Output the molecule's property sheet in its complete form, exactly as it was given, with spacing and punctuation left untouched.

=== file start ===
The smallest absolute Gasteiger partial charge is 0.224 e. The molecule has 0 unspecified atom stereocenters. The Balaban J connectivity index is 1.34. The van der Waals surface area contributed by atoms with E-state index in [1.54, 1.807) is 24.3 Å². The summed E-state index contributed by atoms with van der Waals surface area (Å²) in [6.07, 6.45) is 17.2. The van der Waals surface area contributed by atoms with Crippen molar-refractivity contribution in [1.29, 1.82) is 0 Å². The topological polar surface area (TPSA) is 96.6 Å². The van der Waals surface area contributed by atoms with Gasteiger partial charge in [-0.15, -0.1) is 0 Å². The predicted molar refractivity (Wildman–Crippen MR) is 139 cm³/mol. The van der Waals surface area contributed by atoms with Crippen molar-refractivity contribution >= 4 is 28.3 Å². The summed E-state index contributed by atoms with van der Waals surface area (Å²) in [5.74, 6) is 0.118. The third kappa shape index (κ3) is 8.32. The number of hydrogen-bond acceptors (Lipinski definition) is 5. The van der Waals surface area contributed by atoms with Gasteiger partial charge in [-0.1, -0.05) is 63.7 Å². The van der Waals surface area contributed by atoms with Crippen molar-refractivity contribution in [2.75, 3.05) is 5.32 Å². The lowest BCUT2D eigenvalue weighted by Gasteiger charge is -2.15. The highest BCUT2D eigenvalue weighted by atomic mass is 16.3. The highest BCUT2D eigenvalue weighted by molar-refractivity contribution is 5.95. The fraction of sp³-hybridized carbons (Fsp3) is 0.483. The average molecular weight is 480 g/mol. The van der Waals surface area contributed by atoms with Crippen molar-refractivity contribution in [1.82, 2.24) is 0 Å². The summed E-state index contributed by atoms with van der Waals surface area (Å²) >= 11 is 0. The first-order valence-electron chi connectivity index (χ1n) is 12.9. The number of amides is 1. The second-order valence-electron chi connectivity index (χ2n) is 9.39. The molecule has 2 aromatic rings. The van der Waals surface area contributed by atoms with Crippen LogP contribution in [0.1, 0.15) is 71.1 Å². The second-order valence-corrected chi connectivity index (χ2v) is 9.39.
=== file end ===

The smallest absolute Gasteiger partial charge is 0.224 e. The molecule has 0 unspecified atom stereocenters. The Balaban J connectivity index is 1.34. The van der Waals surface area contributed by atoms with E-state index in [1.54, 1.807) is 24.3 Å². The summed E-state index contributed by atoms with van der Waals surface area (Å²) in [6.07, 6.45) is 17.2. The van der Waals surface area contributed by atoms with Crippen molar-refractivity contribution in [1.29, 1.82) is 0 Å². The topological polar surface area (TPSA) is 96.6 Å². The van der Waals surface area contributed by atoms with Gasteiger partial charge in [-0.15, -0.1) is 0 Å². The predicted molar refractivity (Wildman–Crippen MR) is 139 cm³/mol. The van der Waals surface area contributed by atoms with Crippen molar-refractivity contribution >= 4 is 28.3 Å². The summed E-state index contributed by atoms with van der Waals surface area (Å²) in [5.74, 6) is 0.118. The third kappa shape index (κ3) is 8.32. The number of hydrogen-bond acceptors (Lipinski definition) is 5. The van der Waals surface area contributed by atoms with Gasteiger partial charge in [-0.1, -0.05) is 63.7 Å². The van der Waals surface area contributed by atoms with Crippen molar-refractivity contribution in [2.75, 3.05) is 5.32 Å². The lowest BCUT2D eigenvalue weighted by Gasteiger charge is -2.15. The highest BCUT2D eigenvalue weighted by atomic mass is 16.3. The highest BCUT2D eigenvalue weighted by molar-refractivity contribution is 5.95. The fraction of sp³-hybridized carbons (Fsp3) is 0.483. The average molecular weight is 480 g/mol. The van der Waals surface area contributed by atoms with Crippen molar-refractivity contribution in [1.82, 2.24) is 0 Å². The summed E-state index contributed by atoms with van der Waals surface area (Å²) >= 11 is 0. The first-order valence-electron chi connectivity index (χ1n) is 12.9. The number of amides is 1. The second-order valence-electron chi connectivity index (χ2n) is 9.39. The molecule has 2 aromatic rings. The van der Waals surface area contributed by atoms with Crippen LogP contribution in [0.1, 0.15) is 71.1 Å². The second-order valence-corrected chi connectivity index (χ2v) is 9.39.